What is turbulence?

High in the sky, as you are cruising to your destination, the seat belt sign goes on. As you look out the window, there are no clouds for kilometres. What could you possibly run into at this height? Turbulence – a frequently invisible problem for aircraft.

Turbulence is a weather phenomenon responsible for the abrupt sideways and vertical jolts that passengers often experience during flights, and is the leading cause of in-flight injuries to passengers and cabin crew.

Turbulence is caused by the irregular movement of air, and often cannot be seen. When air masses with different speeds, direction or temperatures meet each other – such as a warm or cold front, a thunderstorm, air flowing over or around mountains, or near jet streams – turbulence is likely to occur.

How serious is turbulence?

While turbulence is normal and occurs frequently, it can be dangerous. Turbulence by its nature is unpredictable – occurring without warning, and ranging from a few minor bumps to a major shake-up.

Aircraft can handle even severe turbulence, and are designed to flex with the bumps and jolts. Turbulence is usually more severe in the cabin than in the cockpit.

Turbulence is rarely a threat to passenger aircraft or to pilot control of the aircraft.

So why do you need to be prepared for turbulence? While your aircraft is designed to take turbulence, your body is not.

In a typical turbulence incident, 99 per cent of people on board receive no injuries.  However, the bumpy ride can cause passengers and cabin crew who are not wearing their seat belts to be thrown around without warning. About 25 in-flight turbulence injuries are reported in Australia each year to the Australian Transport Safety Bureau (ATSB), and many more go unreported. Some of these injuries are serious, and have resulted in broken bones and head injuries.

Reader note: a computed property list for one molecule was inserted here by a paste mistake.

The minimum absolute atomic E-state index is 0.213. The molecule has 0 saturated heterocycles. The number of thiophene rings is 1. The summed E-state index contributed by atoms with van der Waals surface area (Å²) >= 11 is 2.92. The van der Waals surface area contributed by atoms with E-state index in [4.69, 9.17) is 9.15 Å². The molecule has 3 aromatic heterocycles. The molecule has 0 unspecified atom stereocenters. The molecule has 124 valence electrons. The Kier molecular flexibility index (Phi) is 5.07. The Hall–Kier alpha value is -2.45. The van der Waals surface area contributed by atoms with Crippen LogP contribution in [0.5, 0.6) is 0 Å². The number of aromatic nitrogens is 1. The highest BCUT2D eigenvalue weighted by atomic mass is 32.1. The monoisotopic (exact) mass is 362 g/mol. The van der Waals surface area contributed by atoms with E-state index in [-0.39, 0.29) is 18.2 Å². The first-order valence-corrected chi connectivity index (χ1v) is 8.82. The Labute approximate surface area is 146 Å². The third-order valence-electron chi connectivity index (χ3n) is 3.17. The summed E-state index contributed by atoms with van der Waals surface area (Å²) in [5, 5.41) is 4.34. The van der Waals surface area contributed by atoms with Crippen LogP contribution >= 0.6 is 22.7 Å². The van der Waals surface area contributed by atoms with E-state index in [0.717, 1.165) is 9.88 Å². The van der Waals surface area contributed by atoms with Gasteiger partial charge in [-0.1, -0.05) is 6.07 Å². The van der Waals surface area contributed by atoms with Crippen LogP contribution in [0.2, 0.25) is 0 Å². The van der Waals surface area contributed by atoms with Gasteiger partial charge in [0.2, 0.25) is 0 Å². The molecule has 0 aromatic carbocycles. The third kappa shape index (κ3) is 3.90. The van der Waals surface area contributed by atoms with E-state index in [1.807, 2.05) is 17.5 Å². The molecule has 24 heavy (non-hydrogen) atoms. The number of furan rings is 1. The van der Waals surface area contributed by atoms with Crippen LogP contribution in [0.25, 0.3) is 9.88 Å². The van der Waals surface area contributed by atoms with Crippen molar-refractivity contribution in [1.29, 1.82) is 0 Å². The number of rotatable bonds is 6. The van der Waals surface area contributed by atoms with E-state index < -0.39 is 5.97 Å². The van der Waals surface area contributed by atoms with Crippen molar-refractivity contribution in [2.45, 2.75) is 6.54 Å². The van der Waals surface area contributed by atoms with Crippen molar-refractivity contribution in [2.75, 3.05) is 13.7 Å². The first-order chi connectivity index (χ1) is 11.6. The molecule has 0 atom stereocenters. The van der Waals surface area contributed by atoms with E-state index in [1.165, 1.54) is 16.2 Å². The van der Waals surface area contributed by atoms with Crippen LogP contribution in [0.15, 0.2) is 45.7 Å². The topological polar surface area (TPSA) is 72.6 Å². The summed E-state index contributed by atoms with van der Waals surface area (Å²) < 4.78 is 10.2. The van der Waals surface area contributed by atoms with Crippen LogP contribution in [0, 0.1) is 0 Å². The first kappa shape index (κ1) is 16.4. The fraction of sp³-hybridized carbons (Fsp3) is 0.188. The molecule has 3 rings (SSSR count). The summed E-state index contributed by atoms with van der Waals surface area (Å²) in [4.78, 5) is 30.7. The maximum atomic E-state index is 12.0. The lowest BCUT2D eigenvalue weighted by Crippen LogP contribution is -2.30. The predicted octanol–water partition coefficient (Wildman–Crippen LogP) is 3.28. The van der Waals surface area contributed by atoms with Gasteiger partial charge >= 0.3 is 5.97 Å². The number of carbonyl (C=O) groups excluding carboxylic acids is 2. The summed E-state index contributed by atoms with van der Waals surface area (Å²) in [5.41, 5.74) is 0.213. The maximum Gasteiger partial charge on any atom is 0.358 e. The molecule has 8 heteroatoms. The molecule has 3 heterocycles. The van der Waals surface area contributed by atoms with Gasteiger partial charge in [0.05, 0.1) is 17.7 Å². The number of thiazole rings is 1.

An ATSB report found that passengers being thrown up and out of their seat during turbulence was the second most common type of head injury on aircraft.

For the five-year period 2009 to 2013, there 677 turbulence occurrences on flights in, to or from Australia that were reported to the ATSB, with 197 minor injuries and 2 serious injuries to passengers and cabin crew. The United States Federal Aviation Administration (FAA) estimates that the cost to the worldwide aviation industry of turbulence injuries is over US$100 million annually, and growing.

If you travel by air, you need to take turbulence seriously.

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Edition 2
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AR-2008-034 _edition 2
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Staying safe against in-flight turbulence